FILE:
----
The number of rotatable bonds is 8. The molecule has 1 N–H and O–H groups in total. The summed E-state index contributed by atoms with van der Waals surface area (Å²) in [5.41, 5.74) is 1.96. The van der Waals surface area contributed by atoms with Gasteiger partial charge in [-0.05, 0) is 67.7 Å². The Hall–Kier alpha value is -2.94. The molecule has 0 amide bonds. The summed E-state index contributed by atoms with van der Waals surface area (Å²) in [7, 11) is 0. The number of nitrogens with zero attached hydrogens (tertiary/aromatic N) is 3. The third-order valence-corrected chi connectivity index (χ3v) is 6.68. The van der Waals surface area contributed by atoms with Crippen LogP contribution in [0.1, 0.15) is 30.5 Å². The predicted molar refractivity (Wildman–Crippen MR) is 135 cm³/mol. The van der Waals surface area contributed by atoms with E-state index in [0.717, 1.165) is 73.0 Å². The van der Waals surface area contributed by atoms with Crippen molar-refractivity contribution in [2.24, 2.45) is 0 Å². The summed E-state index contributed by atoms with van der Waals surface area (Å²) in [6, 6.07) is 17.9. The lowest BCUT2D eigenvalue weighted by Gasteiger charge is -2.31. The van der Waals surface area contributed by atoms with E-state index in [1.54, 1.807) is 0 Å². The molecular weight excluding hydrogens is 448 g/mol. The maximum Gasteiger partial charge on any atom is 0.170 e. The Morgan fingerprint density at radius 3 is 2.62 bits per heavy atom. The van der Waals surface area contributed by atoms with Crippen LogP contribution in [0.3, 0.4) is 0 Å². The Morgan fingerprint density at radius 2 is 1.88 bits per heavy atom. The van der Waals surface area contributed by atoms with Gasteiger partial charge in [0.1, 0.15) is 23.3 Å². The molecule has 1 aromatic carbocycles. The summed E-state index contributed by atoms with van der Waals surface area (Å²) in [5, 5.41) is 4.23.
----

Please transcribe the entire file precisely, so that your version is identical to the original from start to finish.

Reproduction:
The number of rotatable bonds is 8. The molecule has 1 N–H and O–H groups in total. The summed E-state index contributed by atoms with van der Waals surface area (Å²) in [5.41, 5.74) is 1.96. The van der Waals surface area contributed by atoms with Gasteiger partial charge in [-0.05, 0) is 67.7 Å². The Hall–Kier alpha value is -2.94. The molecule has 0 amide bonds. The summed E-state index contributed by atoms with van der Waals surface area (Å²) in [7, 11) is 0. The number of nitrogens with zero attached hydrogens (tertiary/aromatic N) is 3. The third-order valence-corrected chi connectivity index (χ3v) is 6.68. The van der Waals surface area contributed by atoms with Crippen LogP contribution in [0.1, 0.15) is 30.5 Å². The predicted molar refractivity (Wildman–Crippen MR) is 135 cm³/mol. The van der Waals surface area contributed by atoms with E-state index in [0.717, 1.165) is 73.0 Å². The van der Waals surface area contributed by atoms with Crippen molar-refractivity contribution in [2.24, 2.45) is 0 Å². The summed E-state index contributed by atoms with van der Waals surface area (Å²) in [6, 6.07) is 17.9. The lowest BCUT2D eigenvalue weighted by Gasteiger charge is -2.31. The van der Waals surface area contributed by atoms with E-state index in [1.54, 1.807) is 0 Å². The molecular weight excluding hydrogens is 448 g/mol. The maximum Gasteiger partial charge on any atom is 0.170 e. The Morgan fingerprint density at radius 3 is 2.62 bits per heavy atom. The van der Waals surface area contributed by atoms with Crippen LogP contribution in [0.3, 0.4) is 0 Å². The Morgan fingerprint density at radius 2 is 1.88 bits per heavy atom. The van der Waals surface area contributed by atoms with Gasteiger partial charge in [0.1, 0.15) is 23.3 Å². The molecule has 1 aromatic carbocycles. The summed E-state index contributed by atoms with van der Waals surface area (Å²) in [5, 5.41) is 4.23.